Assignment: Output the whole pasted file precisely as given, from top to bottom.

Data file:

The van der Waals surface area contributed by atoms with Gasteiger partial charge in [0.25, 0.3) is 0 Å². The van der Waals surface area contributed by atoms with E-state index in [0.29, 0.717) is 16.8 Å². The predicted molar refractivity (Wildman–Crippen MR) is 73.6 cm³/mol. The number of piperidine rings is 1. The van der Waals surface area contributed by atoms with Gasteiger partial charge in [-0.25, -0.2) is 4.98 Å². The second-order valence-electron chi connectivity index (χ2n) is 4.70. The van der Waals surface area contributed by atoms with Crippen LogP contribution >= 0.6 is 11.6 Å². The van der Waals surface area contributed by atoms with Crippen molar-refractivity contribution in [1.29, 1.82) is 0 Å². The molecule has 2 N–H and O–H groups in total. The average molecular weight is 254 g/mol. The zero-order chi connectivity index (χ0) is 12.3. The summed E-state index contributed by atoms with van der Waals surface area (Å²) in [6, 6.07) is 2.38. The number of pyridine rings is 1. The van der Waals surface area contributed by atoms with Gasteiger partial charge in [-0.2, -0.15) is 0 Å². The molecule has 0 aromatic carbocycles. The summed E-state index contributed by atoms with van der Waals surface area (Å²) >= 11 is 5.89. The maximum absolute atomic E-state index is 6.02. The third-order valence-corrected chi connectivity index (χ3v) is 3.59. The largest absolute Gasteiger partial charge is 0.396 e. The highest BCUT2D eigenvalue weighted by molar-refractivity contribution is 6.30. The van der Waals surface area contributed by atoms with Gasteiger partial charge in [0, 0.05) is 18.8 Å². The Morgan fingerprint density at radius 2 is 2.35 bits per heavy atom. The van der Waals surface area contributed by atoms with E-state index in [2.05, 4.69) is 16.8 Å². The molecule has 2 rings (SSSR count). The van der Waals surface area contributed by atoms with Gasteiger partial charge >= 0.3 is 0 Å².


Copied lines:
The van der Waals surface area contributed by atoms with Gasteiger partial charge in [0.25, 0.3) is 0 Å². The van der Waals surface area contributed by atoms with E-state index in [0.29, 0.717) is 16.8 Å². The predicted molar refractivity (Wildman–Crippen MR) is 73.6 cm³/mol. The number of piperidine rings is 1. The van der Waals surface area contributed by atoms with Gasteiger partial charge in [-0.25, -0.2) is 4.98 Å². The second-order valence-electron chi connectivity index (χ2n) is 4.70. The van der Waals surface area contributed by atoms with Crippen LogP contribution >= 0.6 is 11.6 Å². The van der Waals surface area contributed by atoms with Crippen molar-refractivity contribution in [1.29, 1.82) is 0 Å². The molecule has 2 N–H and O–H groups in total. The average molecular weight is 254 g/mol. The zero-order chi connectivity index (χ0) is 12.3. The summed E-state index contributed by atoms with van der Waals surface area (Å²) in [6, 6.07) is 2.38. The number of pyridine rings is 1. The van der Waals surface area contributed by atoms with Gasteiger partial charge in [-0.2, -0.15) is 0 Å². The molecule has 0 aromatic carbocycles. The summed E-state index contributed by atoms with van der Waals surface area (Å²) >= 11 is 5.89. The maximum absolute atomic E-state index is 6.02. The third-order valence-corrected chi connectivity index (χ3v) is 3.59. The largest absolute Gasteiger partial charge is 0.396 e. The highest BCUT2D eigenvalue weighted by molar-refractivity contribution is 6.30. The van der Waals surface area contributed by atoms with Gasteiger partial charge in [0, 0.05) is 18.8 Å². The Morgan fingerprint density at radius 2 is 2.35 bits per heavy atom. The van der Waals surface area contributed by atoms with E-state index in [2.05, 4.69) is 16.8 Å². The molecule has 2 rings (SSSR count). The van der Waals surface area contributed by atoms with Gasteiger partial charge >= 0.3 is 0 Å².